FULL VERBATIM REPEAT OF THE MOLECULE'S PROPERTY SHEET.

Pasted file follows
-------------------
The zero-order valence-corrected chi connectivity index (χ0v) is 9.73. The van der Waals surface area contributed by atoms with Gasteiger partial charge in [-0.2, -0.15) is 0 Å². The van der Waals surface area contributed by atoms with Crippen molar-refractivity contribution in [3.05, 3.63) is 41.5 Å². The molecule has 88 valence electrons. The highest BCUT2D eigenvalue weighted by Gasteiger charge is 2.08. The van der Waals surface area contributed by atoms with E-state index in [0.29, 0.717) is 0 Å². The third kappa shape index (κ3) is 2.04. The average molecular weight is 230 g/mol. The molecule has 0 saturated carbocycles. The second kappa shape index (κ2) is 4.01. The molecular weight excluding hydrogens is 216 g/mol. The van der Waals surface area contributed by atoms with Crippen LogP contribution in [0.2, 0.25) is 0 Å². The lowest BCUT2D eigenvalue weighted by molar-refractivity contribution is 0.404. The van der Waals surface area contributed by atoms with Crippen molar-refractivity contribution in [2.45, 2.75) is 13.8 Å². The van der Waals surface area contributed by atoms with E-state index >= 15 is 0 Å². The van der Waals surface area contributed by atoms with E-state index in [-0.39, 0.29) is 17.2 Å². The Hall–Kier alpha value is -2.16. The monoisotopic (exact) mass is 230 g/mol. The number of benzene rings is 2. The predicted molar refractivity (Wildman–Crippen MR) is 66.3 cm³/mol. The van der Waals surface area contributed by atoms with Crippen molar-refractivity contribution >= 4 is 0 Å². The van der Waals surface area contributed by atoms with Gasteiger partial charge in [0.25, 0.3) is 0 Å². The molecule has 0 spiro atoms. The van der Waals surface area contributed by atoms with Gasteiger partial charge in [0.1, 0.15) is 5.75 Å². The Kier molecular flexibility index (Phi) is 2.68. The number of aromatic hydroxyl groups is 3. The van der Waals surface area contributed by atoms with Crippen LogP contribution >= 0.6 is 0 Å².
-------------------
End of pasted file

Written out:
The zero-order valence-corrected chi connectivity index (χ0v) is 9.73. The van der Waals surface area contributed by atoms with Gasteiger partial charge in [-0.2, -0.15) is 0 Å². The van der Waals surface area contributed by atoms with Crippen molar-refractivity contribution in [3.05, 3.63) is 41.5 Å². The molecule has 88 valence electrons. The highest BCUT2D eigenvalue weighted by Gasteiger charge is 2.08. The van der Waals surface area contributed by atoms with E-state index in [0.29, 0.717) is 0 Å². The third kappa shape index (κ3) is 2.04. The average molecular weight is 230 g/mol. The molecule has 0 saturated carbocycles. The second kappa shape index (κ2) is 4.01. The molecular weight excluding hydrogens is 216 g/mol. The van der Waals surface area contributed by atoms with Crippen LogP contribution in [0.2, 0.25) is 0 Å². The lowest BCUT2D eigenvalue weighted by molar-refractivity contribution is 0.404. The van der Waals surface area contributed by atoms with Crippen molar-refractivity contribution in [2.45, 2.75) is 13.8 Å². The van der Waals surface area contributed by atoms with E-state index >= 15 is 0 Å². The van der Waals surface area contributed by atoms with E-state index in [-0.39, 0.29) is 17.2 Å². The Hall–Kier alpha value is -2.16. The monoisotopic (exact) mass is 230 g/mol. The number of benzene rings is 2. The predicted molar refractivity (Wildman–Crippen MR) is 66.3 cm³/mol. The van der Waals surface area contributed by atoms with Crippen molar-refractivity contribution >= 4 is 0 Å². The van der Waals surface area contributed by atoms with Gasteiger partial charge in [0.25, 0.3) is 0 Å². The molecule has 0 spiro atoms. The van der Waals surface area contributed by atoms with Gasteiger partial charge in [0.1, 0.15) is 5.75 Å². The Kier molecular flexibility index (Phi) is 2.68. The number of aromatic hydroxyl groups is 3. The van der Waals surface area contributed by atoms with Crippen LogP contribution >= 0.6 is 0 Å².